After Agua de las Vicuñas the going gets steeper and tougher on loose scree and the rough path finally takes you to a pass called Portezuelo Negro at 5500 m. In this area there is much more water. Penitente fields, small glaciers, and sometimes even running water in a small creek are easy to find. From here it's hard to make a mistake where to go as Ojos del Salado, VdV, and the other high peaks in the range are visible almost all the time. Many expeditions use a small camp called El Arenal (approximately: "The Sands") as a base camp.
From El Arenal, VdV will be the peak to the south of camp, part of the massif the begins just meters from your campsite. You just walk right up!
The normal starting point is the city Copiapó. Many tour operators are located here and the journey from Copiapó to Laguna Verde takes five to six hours on mostly good roads. If not acclimatized it´s a good idea to make an acclimatization stop at Laguna Santa Rosa at 3,600 m before continuing to Laguna Verde, which is at 4,400 m. There is a police post here and they want to see your climbing permit before you´re allowed to go further. A rough road will take you to the first refugio, Atacama. From there you need to walk around the Ojos massif to the El Arenal basin and VdV is readily accessible.
Photos showing the route, step-by-step.
VdV is entirely in Argentina and while the approach is probably easier from Chile, chances are if you're considering as ascent on a peak like VdV you probably are coming from Argentina. Usually folks who ascend VdV are touring through all the high peaks of this region and to conduct such a tour, it's easier to start and end in Argentina.
The red tape situation for Argentina is quite simple: There is none!
Well, sort of.
The gendarmerie at Fiambalá appreciates you checking in with them for liability reasons, but this is not absolutely necessary (as far as I can tell) and quite frankly it took so long for my paperwork (passport, visa, etc.) to be reviewed that I question whether it's worth it. The locals, however, strongly encourage this. Outside of the gendarmerie, you have nothing else to worry about, though.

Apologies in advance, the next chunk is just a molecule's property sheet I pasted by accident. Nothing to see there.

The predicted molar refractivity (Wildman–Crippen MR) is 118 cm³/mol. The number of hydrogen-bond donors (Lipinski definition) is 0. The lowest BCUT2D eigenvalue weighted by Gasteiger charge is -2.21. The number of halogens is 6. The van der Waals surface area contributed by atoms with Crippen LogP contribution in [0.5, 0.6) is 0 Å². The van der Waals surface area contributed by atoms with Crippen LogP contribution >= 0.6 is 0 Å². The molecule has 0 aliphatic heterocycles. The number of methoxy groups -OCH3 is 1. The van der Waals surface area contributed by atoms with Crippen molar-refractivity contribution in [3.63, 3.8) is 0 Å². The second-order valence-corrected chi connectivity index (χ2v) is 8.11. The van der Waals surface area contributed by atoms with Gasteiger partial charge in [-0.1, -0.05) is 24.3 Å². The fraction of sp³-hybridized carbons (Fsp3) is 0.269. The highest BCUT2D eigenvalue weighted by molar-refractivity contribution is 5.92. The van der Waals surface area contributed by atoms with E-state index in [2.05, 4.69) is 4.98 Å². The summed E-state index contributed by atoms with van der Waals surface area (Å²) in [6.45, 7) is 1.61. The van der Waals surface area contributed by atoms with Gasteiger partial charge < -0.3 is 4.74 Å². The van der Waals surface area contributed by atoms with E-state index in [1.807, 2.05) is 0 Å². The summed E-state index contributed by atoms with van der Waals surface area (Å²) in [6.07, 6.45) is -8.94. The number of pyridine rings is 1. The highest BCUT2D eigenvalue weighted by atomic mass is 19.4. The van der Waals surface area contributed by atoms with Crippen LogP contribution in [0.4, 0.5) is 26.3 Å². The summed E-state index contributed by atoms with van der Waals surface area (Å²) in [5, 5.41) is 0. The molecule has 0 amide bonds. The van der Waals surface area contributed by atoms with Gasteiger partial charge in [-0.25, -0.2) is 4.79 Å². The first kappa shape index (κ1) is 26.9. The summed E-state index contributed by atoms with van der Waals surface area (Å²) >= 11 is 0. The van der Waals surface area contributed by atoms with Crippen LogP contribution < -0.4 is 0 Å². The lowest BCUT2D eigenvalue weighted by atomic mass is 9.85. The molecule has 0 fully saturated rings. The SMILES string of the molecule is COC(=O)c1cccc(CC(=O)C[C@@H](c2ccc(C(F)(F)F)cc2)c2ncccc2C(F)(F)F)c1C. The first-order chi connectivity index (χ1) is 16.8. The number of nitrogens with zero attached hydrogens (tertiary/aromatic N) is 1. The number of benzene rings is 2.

If you decide to tackle VdV from the comparative jungle of red tape that is Chile, the story, obviously, is different. See Corax's entry from Ojos del Salado, all of which would apply for a Chilean approach to VdV.
External LinksMany of the links relating to Ojos del Salado relate to VdV, too:
The person who probably knows the area best.
Ojos del Salado Expeditions Service,Transport Service, High Mountain Guide Service, accomodations, Information, photos and Andes Explora Staff.
Route information, access and photos (Chilean side).
A good selection of digital and paper maps from the Military Geographical Institute.
Example, showing a digital map of the Ojos del Salado area
John Biggar's list is probably the most correct around. Also lists of lower peaks on his informative website.
A scientific site about the area.
The climb up Ojos was aborted, although I got to its base and went up a nearby peak (Cerro Medusa). Hopefully this offers a good account and description of the area and the logistics for a trip. Feel free to contact me with any questions!